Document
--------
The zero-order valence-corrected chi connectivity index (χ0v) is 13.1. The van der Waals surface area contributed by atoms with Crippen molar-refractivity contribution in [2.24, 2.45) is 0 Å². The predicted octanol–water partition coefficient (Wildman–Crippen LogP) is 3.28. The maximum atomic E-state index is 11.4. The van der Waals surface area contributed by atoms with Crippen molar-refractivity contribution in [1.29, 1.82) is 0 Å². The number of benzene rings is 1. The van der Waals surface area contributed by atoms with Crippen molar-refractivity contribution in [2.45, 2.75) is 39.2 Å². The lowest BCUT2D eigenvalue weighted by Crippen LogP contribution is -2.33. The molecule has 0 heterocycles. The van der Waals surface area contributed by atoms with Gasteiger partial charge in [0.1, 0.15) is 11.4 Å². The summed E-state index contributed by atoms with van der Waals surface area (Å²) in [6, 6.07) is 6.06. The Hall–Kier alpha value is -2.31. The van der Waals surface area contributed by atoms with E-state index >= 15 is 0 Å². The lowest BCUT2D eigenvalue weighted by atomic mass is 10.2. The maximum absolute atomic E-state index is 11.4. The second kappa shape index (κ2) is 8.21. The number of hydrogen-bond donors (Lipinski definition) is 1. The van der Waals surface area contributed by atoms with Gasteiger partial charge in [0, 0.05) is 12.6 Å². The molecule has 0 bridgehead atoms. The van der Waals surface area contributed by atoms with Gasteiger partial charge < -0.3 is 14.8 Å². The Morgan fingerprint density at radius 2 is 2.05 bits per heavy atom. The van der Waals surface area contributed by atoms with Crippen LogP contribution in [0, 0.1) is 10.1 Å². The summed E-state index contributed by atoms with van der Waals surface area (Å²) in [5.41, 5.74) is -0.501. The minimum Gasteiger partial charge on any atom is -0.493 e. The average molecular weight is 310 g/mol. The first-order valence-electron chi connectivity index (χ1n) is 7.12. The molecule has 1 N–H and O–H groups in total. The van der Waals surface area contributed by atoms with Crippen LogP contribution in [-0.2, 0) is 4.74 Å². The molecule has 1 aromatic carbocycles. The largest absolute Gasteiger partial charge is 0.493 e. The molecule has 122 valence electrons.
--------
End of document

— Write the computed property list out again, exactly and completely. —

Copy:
The zero-order valence-corrected chi connectivity index (χ0v) is 13.1. The van der Waals surface area contributed by atoms with Crippen molar-refractivity contribution in [2.24, 2.45) is 0 Å². The predicted octanol–water partition coefficient (Wildman–Crippen LogP) is 3.28. The maximum atomic E-state index is 11.4. The van der Waals surface area contributed by atoms with Crippen molar-refractivity contribution in [1.29, 1.82) is 0 Å². The number of benzene rings is 1. The van der Waals surface area contributed by atoms with Crippen molar-refractivity contribution in [2.45, 2.75) is 39.2 Å². The lowest BCUT2D eigenvalue weighted by Crippen LogP contribution is -2.33. The molecule has 0 heterocycles. The van der Waals surface area contributed by atoms with Gasteiger partial charge in [0.1, 0.15) is 11.4 Å². The summed E-state index contributed by atoms with van der Waals surface area (Å²) in [6, 6.07) is 6.06. The Hall–Kier alpha value is -2.31. The van der Waals surface area contributed by atoms with E-state index >= 15 is 0 Å². The lowest BCUT2D eigenvalue weighted by atomic mass is 10.2. The maximum absolute atomic E-state index is 11.4. The second kappa shape index (κ2) is 8.21. The number of hydrogen-bond donors (Lipinski definition) is 1. The van der Waals surface area contributed by atoms with Gasteiger partial charge in [0, 0.05) is 12.6 Å². The molecule has 0 bridgehead atoms. The van der Waals surface area contributed by atoms with Gasteiger partial charge < -0.3 is 14.8 Å². The Morgan fingerprint density at radius 2 is 2.05 bits per heavy atom. The van der Waals surface area contributed by atoms with Crippen LogP contribution in [0, 0.1) is 10.1 Å². The summed E-state index contributed by atoms with van der Waals surface area (Å²) in [5.41, 5.74) is -0.501. The minimum Gasteiger partial charge on any atom is -0.493 e. The average molecular weight is 310 g/mol. The first-order valence-electron chi connectivity index (χ1n) is 7.12. The molecule has 1 N–H and O–H groups in total. The van der Waals surface area contributed by atoms with Crippen LogP contribution in [-0.2, 0) is 4.74 Å². The molecule has 1 aromatic carbocycles. The largest absolute Gasteiger partial charge is 0.493 e. The molecule has 122 valence electrons.